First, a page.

During the open evening, it is worth listening to the admissions part of the headteacher’s speech and getting him or her, or someone else in the know, to explain it to you again if you don’t understand it. This could save you an enormous amount of time and effort later: the last thing you want is to apply for a school at which your child can’t possibly gain a place. Your open evening may be the last chance you have to talk to someone in the know about admissions criteria.

Finally, once you’ve chosen your schools, make sure you fill in the forms correctly. Some schools – faith schools in particular – require that you send an application to them and one to the local education authority, while other schools require you to apply only through the local education authority. Again, checking this at an open evening saves much agony.

It is also worth finding out the best way to rank your schools on your form. Many local authorities, including all those in London, operate a policy of offering one school place only, giving parents their highest ranked school with places. This means that if a parent has put top of their list two schools for which their child does not meet the criteria, then if they met enough of the criteria they would be offered a place at the third school. Should you be given a third place, but you are not very happy about it, you can appeal to the first two schools. If you don’t meet the criteria for any of the schools on your list, you will be given the nearest school to your house with spare places — often a very unpopular school which is miles away!

Happy hunting

The main thing to remember is that ultimately it is not the school that makes the real difference: it is the parents. Even if your child goes to a school you would never have chosen, given the right support at home he or she will succeed. However, if you do hunt down a good school and get your child into it, you’ll be saving yourself much work and stress in the long run. If your child is not being properly taught, you’ll need to fill in the gaps by either teaching them yourself or hiring private tutors. Happy hunting and good luck.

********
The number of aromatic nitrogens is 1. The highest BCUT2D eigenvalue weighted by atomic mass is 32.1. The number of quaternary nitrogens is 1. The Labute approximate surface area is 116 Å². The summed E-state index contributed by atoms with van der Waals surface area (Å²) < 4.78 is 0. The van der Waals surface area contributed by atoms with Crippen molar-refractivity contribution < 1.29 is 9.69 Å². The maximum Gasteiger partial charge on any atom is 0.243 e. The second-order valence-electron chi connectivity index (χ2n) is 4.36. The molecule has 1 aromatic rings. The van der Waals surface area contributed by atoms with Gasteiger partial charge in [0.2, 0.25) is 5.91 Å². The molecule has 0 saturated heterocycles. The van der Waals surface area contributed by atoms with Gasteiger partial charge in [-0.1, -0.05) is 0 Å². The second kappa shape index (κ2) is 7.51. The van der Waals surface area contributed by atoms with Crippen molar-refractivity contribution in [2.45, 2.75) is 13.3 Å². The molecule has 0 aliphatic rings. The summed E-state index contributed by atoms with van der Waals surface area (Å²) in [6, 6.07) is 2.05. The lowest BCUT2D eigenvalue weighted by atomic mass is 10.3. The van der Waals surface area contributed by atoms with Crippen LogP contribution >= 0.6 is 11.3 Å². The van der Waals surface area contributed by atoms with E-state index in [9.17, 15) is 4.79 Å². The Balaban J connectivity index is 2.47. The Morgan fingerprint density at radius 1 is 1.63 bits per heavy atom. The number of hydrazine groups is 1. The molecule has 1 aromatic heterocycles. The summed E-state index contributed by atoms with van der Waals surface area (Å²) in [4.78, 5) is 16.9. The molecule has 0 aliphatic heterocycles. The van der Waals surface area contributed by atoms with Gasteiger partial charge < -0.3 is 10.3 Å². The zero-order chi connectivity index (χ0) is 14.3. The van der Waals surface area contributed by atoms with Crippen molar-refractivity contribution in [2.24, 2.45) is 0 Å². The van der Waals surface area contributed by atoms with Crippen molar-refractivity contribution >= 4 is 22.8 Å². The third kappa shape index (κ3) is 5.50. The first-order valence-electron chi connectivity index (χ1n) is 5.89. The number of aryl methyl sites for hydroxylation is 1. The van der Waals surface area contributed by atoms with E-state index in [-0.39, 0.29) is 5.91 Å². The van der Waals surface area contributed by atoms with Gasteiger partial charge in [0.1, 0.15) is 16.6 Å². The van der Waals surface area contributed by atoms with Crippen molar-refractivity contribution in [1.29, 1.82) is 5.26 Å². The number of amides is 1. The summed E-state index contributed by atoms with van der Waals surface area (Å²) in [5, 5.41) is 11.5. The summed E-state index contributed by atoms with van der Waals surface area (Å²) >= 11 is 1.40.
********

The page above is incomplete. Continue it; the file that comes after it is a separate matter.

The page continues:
· Francis Gilbert teaches English at a mixed-sex comprehensive in outer London. His book, Parent Power: The Complete Guide to Getting the Best Education For Your Child, is published by Piatkus

Killer questions for the open day
Ask teachers:

Would you send your child to this school?
What would you do if I complained that my child was being bullied?
How does the school cater for gifted and talented children?
What evidence can you show me that my child will be stretched?
How does it cater for children with learning difficulties?
What would you do if I complained about the quality of teaching?

Ask pupils:

What level/grades are you in English/maths/science?
What do you have to do to improve in these subjects?
What are the best things about lessons?
What are the worst?
How well behaved are the children?
What does the school do with bullies and disruptive pupils?
What are the dinners like and are the toilets kept nicely?

League tables: which bits are important?
Read with caution

Don’t trust the school league tables fully. The fiasco of this year’s Sats, which meant that many papers were not marked properly or went missing, will delay some league tables by several months, the government announced last week. But even the league tables that were published this year need to be read with caution. To use them properly you will need to look behind the headline figures. In particular, check the maths and English scores at GCSE. If the school is getting below 50% A*-C grades in these subjects, it means that more than half the pupils are not leaving school with the required minimum standards. This may not be a problem in a school where the majority of children have English as an additional language, but if that is not the case, be wary. Look also at the numbers of children gaining five "good" GCSEs: in English, maths, the sciences, and modern foreign languages (MFL). Some schools may not offer much in the way of languages or sciences at GCSE. They should. At Sir John Cass, all the top achieving students are given the chance to study "triple" science – physics, chemistry and biology – and a host of languages.

Check the value-added scores

Does the school add "value" to the pupils? Schools that score below 100 on the league table present a problem because they are not helping their students to learn at a rapid rate; the students are merely trotting along at their expected levels or below, and are not achieving over and above what they could achieve.

Find the Ofsted report

Do read a recent Ofsted report. They often give precious information about whether a school really makes a difference to a pupil’s attainment. In particular, the Ofsted report will give a clear picture of the standards of teaching and learning in the school overall, rating it from 1-4, with 1 being outstanding, 2 being good, 3 being satisfactory and 4 being unsatisfactory. Any recent Ofsted report that rates the standards of teaching and learning as "satisfactory" or below indicates that the school is a bit mediocre. Similarly, the Ofsted report will give a ranking from 1-4 on the school’s overall effectiveness, the behaviour of the pupils and a host of other areas.

Special educational needs

Check how many pupils are on the SEN register and the provision for them. If there are more than 40% of pupils on the SEN register, then I would investigate the school very carefully; this means that more than a third of pupils have learning difficulties. Does the school have the trained staff and SEN teachers to cope with so many SEN pupils? What facilities does it have to help them improve?